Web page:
The Muslim Council of Calgary staged a protest Sept. 15, at noon in front of the city hall to condemn an anti-Islam film produced in the United States.
The same film has sparked violent protests around several countries in the Middle East and northern Africa.
“Stop the hate,” said Mahdi Qasqas, 32, head of MCC youth services, in a speech directed to the more than 250 people who attended the protest.
Qasqas said it was was time to stop the animosity created by the perceived superiority of certain groups over other people.
“They fuel the fire of hate.,” he said.
Qasqas said it was the moment to “write a new chapter” for Muslims in Calgary, “one of love to stop the destruction of hate.”
“No race is superior to another. No white is superior to an Arab, like no Arab is superior to a white,” said Abraham Ayachd, 34, chairman of the Muslim Council.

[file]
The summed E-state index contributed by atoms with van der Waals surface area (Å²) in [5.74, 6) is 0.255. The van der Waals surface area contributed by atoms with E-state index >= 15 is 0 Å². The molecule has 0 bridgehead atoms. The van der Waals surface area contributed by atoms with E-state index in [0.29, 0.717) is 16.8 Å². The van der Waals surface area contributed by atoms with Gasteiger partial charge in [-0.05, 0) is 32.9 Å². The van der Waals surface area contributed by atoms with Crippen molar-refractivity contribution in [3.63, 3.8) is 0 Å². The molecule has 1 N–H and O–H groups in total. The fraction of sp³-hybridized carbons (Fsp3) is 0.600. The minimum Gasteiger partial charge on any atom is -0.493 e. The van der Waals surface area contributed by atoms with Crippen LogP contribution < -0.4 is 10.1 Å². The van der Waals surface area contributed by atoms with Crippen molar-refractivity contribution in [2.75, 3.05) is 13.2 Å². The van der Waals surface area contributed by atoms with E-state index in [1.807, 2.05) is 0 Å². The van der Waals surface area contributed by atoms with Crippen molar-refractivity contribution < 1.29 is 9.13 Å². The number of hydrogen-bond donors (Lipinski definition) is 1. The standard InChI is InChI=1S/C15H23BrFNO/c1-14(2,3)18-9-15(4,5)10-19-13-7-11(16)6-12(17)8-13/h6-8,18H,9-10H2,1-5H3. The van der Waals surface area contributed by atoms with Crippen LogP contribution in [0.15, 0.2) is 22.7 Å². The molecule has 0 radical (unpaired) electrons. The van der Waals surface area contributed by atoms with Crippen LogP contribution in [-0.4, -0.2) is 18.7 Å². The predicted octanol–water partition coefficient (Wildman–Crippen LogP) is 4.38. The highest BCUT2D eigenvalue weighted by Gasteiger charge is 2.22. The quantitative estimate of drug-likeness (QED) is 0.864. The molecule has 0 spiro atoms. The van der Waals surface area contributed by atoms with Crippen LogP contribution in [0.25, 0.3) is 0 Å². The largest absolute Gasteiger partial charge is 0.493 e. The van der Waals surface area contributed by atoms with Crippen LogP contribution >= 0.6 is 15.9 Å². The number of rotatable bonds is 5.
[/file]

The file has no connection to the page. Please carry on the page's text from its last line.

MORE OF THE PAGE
“We want the government to play an active role in protecting religious communities in Canada,” said Ayachd.
For him, there should be a “limit on the freedom of speech” when it is used to “infringe in the beliefs of others.”
Ayachd, who saw the film that sparked the protests, said it is nothing more than the product of “a sick mind… someone who is trying to instigate hate between Muslims and non-Muslims.”
The film portrays the Islamic prophet Muhammad in an offensive way, which unleashed a wave of protest around the world, especially in countries like Egypt, Yemen and Lybia.
In Lybia, U.S. Ambassador Chris Stevens and other three Americans were killed in a protest.
Ayachd said that Muslims in Calgary condemned the attack, and that their “thoughts and prayers” were with the friends of the ambassador.